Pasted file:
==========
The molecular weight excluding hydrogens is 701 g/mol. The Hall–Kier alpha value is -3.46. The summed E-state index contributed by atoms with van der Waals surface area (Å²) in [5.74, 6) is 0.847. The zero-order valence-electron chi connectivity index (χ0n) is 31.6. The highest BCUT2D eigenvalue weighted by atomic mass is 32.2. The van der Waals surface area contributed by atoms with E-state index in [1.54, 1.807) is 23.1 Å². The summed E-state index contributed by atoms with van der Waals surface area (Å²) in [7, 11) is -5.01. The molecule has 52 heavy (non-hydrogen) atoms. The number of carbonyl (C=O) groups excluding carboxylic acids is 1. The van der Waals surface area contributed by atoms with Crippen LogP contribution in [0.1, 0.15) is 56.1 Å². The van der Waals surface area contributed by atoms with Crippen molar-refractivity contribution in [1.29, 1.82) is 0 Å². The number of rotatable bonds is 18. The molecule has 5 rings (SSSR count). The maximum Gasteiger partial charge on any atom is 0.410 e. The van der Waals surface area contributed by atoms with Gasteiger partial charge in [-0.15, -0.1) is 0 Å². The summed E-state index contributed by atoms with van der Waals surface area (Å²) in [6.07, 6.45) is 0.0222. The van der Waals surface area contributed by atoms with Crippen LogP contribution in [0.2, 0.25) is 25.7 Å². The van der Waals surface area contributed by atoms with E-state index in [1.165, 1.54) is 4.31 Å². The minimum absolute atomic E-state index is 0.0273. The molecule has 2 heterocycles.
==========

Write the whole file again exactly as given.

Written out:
The molecular weight excluding hydrogens is 701 g/mol. The Hall–Kier alpha value is -3.46. The summed E-state index contributed by atoms with van der Waals surface area (Å²) in [5.74, 6) is 0.847. The zero-order valence-electron chi connectivity index (χ0n) is 31.6. The highest BCUT2D eigenvalue weighted by atomic mass is 32.2. The van der Waals surface area contributed by atoms with E-state index in [1.54, 1.807) is 23.1 Å². The summed E-state index contributed by atoms with van der Waals surface area (Å²) in [7, 11) is -5.01. The molecule has 52 heavy (non-hydrogen) atoms. The number of carbonyl (C=O) groups excluding carboxylic acids is 1. The van der Waals surface area contributed by atoms with Crippen LogP contribution in [0.1, 0.15) is 56.1 Å². The van der Waals surface area contributed by atoms with Crippen molar-refractivity contribution in [1.29, 1.82) is 0 Å². The number of rotatable bonds is 18. The molecule has 5 rings (SSSR count). The maximum Gasteiger partial charge on any atom is 0.410 e. The van der Waals surface area contributed by atoms with Gasteiger partial charge in [-0.15, -0.1) is 0 Å². The summed E-state index contributed by atoms with van der Waals surface area (Å²) in [6.07, 6.45) is 0.0222. The van der Waals surface area contributed by atoms with Crippen LogP contribution in [0.2, 0.25) is 25.7 Å². The van der Waals surface area contributed by atoms with E-state index in [1.165, 1.54) is 4.31 Å². The minimum absolute atomic E-state index is 0.0273. The molecule has 2 heterocycles.